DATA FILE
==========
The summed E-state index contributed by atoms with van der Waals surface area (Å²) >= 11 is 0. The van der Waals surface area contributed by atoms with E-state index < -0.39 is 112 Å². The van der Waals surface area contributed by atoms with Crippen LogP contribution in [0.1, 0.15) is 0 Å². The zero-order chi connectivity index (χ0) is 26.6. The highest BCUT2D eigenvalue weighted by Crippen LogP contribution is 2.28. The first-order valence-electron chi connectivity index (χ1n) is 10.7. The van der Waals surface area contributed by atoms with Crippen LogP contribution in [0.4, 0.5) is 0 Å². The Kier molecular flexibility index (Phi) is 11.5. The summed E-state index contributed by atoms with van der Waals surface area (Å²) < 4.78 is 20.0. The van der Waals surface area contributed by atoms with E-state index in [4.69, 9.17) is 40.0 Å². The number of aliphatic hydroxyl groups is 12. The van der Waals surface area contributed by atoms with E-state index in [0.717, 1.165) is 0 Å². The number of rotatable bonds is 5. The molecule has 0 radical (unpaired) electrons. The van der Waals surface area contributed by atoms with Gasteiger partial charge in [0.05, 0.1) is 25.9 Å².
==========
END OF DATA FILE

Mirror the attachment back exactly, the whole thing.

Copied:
The summed E-state index contributed by atoms with van der Waals surface area (Å²) >= 11 is 0. The van der Waals surface area contributed by atoms with E-state index < -0.39 is 112 Å². The van der Waals surface area contributed by atoms with Crippen LogP contribution in [0.1, 0.15) is 0 Å². The zero-order chi connectivity index (χ0) is 26.6. The highest BCUT2D eigenvalue weighted by Crippen LogP contribution is 2.28. The first-order valence-electron chi connectivity index (χ1n) is 10.7. The van der Waals surface area contributed by atoms with Crippen LogP contribution in [0.4, 0.5) is 0 Å². The Kier molecular flexibility index (Phi) is 11.5. The summed E-state index contributed by atoms with van der Waals surface area (Å²) < 4.78 is 20.0. The van der Waals surface area contributed by atoms with E-state index in [4.69, 9.17) is 40.0 Å². The number of aliphatic hydroxyl groups is 12. The van der Waals surface area contributed by atoms with E-state index in [0.717, 1.165) is 0 Å². The number of rotatable bonds is 5. The molecule has 0 radical (unpaired) electrons. The van der Waals surface area contributed by atoms with Gasteiger partial charge in [0.05, 0.1) is 25.9 Å².